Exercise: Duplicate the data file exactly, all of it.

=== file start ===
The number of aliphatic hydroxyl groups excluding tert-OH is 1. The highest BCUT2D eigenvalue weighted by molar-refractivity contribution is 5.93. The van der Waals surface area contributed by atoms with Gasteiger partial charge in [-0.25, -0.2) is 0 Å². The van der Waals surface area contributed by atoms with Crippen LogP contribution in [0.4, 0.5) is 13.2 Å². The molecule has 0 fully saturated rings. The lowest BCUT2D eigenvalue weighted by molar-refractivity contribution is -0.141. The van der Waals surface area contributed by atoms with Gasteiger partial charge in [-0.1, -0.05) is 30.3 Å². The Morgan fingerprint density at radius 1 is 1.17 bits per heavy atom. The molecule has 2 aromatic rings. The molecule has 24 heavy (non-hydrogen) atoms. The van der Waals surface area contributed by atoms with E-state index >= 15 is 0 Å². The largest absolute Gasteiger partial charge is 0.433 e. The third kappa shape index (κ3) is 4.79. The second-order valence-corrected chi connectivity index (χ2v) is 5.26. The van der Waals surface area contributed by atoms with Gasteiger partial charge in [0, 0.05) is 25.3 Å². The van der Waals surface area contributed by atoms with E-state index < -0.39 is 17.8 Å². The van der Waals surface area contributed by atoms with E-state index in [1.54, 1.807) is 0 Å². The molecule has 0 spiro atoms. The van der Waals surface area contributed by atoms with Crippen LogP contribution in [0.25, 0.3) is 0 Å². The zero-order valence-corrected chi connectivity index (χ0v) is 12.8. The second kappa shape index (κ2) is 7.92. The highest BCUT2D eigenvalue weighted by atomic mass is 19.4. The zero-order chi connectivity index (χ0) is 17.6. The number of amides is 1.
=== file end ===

The number of aliphatic hydroxyl groups excluding tert-OH is 1. The highest BCUT2D eigenvalue weighted by molar-refractivity contribution is 5.93. The van der Waals surface area contributed by atoms with Gasteiger partial charge in [-0.25, -0.2) is 0 Å². The van der Waals surface area contributed by atoms with Crippen LogP contribution in [0.4, 0.5) is 13.2 Å². The molecule has 0 fully saturated rings. The lowest BCUT2D eigenvalue weighted by molar-refractivity contribution is -0.141. The van der Waals surface area contributed by atoms with Gasteiger partial charge in [-0.1, -0.05) is 30.3 Å². The Morgan fingerprint density at radius 1 is 1.17 bits per heavy atom. The molecule has 2 aromatic rings. The molecule has 24 heavy (non-hydrogen) atoms. The van der Waals surface area contributed by atoms with E-state index >= 15 is 0 Å². The largest absolute Gasteiger partial charge is 0.433 e. The third kappa shape index (κ3) is 4.79. The second-order valence-corrected chi connectivity index (χ2v) is 5.26. The van der Waals surface area contributed by atoms with Gasteiger partial charge in [0, 0.05) is 25.3 Å². The van der Waals surface area contributed by atoms with E-state index < -0.39 is 17.8 Å². The van der Waals surface area contributed by atoms with E-state index in [1.54, 1.807) is 0 Å². The molecule has 0 spiro atoms. The van der Waals surface area contributed by atoms with Crippen LogP contribution in [0.25, 0.3) is 0 Å². The zero-order valence-corrected chi connectivity index (χ0v) is 12.8. The second kappa shape index (κ2) is 7.92. The highest BCUT2D eigenvalue weighted by atomic mass is 19.4. The zero-order chi connectivity index (χ0) is 17.6. The number of amides is 1.